The grant administered by ESVERO focused exclusively on services for people who inject drugs. ESVERO was providing services from 2006 to 2014. By the end of that period, ESVERO was running up to 33 projects and was supporting annually up to 52,000 persons who inject drugs.
Funding phased out
Starting in 2010 or 2011, the Global Fund began to phase out funding to the Russian Federation. This was the result of two developments: (1) as a general policy across the entire portfolio, the Fund began to divert resources away from middle-income countries and towards low income countries with high disease burdens; and (2) the Government of the Russian Federation decided that it did not want to continue to receive support from the Global Fund. It wanted to become a donor instead.
GFO reported in May 2016 that the country coordinating mechanism was dissolved in 2013; that the Russian Federation pledged $60 million for the Global Fund’s Fourth Replenishment in 2014; and that the transition away from Global Fund financing was being done without any planning.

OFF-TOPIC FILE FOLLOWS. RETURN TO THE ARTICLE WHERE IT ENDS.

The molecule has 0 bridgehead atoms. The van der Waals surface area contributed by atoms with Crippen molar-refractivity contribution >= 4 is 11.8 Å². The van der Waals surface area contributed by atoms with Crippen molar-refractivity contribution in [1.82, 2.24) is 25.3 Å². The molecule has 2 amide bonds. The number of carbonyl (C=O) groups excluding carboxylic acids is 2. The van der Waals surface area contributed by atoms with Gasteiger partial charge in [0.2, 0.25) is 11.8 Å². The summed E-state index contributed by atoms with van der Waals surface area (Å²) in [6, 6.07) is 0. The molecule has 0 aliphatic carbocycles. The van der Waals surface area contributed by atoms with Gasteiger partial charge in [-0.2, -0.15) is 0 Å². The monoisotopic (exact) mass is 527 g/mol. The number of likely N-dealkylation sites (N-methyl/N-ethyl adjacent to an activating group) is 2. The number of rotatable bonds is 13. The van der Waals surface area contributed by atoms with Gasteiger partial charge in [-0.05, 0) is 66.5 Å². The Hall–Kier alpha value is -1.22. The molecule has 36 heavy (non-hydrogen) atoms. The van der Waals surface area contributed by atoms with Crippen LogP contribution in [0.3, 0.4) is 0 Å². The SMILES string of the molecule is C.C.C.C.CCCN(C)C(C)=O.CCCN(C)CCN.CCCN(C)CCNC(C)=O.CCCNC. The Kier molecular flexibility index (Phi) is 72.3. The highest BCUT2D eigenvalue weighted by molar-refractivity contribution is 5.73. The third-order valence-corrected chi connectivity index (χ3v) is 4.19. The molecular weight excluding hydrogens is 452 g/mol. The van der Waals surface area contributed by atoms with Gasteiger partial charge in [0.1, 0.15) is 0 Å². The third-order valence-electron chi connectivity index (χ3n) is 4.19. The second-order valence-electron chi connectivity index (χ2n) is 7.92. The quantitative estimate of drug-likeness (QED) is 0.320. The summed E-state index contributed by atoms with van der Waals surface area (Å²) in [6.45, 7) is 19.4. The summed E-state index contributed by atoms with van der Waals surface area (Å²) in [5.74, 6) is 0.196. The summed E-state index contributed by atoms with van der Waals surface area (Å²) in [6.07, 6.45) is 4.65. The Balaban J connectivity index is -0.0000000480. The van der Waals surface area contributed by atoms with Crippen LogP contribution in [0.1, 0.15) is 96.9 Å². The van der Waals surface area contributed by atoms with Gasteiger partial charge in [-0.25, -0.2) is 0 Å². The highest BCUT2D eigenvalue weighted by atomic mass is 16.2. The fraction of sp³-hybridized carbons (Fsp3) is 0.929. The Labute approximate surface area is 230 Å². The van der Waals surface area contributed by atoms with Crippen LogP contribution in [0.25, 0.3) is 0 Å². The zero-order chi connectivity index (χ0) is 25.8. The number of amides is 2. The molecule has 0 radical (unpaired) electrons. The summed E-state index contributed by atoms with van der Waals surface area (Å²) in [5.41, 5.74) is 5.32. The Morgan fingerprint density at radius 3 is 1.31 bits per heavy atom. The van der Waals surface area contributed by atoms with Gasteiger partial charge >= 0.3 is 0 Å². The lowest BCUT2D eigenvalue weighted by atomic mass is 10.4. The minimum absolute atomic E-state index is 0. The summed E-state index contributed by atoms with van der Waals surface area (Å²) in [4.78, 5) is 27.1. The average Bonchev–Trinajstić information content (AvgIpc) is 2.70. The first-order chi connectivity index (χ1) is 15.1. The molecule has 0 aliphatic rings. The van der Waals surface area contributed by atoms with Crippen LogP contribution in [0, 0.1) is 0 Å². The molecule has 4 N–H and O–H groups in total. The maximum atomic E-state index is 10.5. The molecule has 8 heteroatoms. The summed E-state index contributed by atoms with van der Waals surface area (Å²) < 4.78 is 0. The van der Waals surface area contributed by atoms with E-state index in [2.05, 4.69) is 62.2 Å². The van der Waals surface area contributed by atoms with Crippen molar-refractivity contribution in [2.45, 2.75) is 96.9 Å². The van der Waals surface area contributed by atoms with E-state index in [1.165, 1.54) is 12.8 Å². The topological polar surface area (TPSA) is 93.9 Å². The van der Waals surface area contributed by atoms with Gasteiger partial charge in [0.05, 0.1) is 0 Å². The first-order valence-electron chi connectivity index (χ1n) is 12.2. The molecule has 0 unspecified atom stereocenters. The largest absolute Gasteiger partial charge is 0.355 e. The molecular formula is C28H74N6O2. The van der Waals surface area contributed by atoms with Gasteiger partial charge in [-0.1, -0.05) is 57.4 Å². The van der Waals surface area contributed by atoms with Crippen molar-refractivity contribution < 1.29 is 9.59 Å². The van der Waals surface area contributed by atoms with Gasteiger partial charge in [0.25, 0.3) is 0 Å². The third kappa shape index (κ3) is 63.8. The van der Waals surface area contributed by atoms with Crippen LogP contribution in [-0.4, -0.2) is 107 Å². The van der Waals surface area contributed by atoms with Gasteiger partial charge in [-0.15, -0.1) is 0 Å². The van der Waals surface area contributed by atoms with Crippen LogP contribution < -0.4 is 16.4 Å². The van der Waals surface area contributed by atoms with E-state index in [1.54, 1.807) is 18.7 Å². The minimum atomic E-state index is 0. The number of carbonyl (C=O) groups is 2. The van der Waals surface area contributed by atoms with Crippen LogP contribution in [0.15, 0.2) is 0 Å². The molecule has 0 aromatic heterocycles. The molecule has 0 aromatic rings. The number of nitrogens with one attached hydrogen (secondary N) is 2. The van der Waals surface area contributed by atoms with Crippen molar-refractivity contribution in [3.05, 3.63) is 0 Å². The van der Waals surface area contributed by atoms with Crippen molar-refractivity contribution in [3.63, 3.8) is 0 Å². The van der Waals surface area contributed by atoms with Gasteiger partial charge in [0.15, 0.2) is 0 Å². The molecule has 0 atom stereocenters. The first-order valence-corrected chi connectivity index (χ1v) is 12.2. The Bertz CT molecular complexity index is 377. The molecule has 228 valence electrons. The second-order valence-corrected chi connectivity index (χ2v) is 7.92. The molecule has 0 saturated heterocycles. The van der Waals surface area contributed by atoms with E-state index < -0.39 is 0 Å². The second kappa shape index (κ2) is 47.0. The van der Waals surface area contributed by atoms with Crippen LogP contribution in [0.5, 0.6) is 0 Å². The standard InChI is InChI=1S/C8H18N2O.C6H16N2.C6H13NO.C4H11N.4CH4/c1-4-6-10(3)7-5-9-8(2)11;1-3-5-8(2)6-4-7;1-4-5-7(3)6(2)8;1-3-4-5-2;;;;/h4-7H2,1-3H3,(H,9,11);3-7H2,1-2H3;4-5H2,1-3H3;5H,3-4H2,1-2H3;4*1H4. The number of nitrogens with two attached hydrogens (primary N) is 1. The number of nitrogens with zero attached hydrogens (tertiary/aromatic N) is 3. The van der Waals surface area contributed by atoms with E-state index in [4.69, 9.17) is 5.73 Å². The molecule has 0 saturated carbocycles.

The only grant still operating today is one that was approved under the NGO rule in 2014, for which OHI is the PR. Under the NGO rule, certain upper-middle-income countries are eligible to receive an allocation for HIV only if they have a disease burden categorized as high, severe or extreme; and if they meet certain conditions, the main one being that the grant will be managed by an NGO (and not the government).
OHI’s NGO rule grant had a modest $10.9 million budget, and provided services to only a fraction of those in need. Given the limited support from the government and the progressively reducing donor funding, it was decided that the OHI grant should cease providing prevention services directly and should instead focus on community empowerment (see GFO articles here and here) – the idea being that empowered communities were more likely to defend their rights and advocate for services and increased funding from the government.
Current situation and future outlook
So, what is the current state of services for key populations in the Russian Federation? And what does the future hold?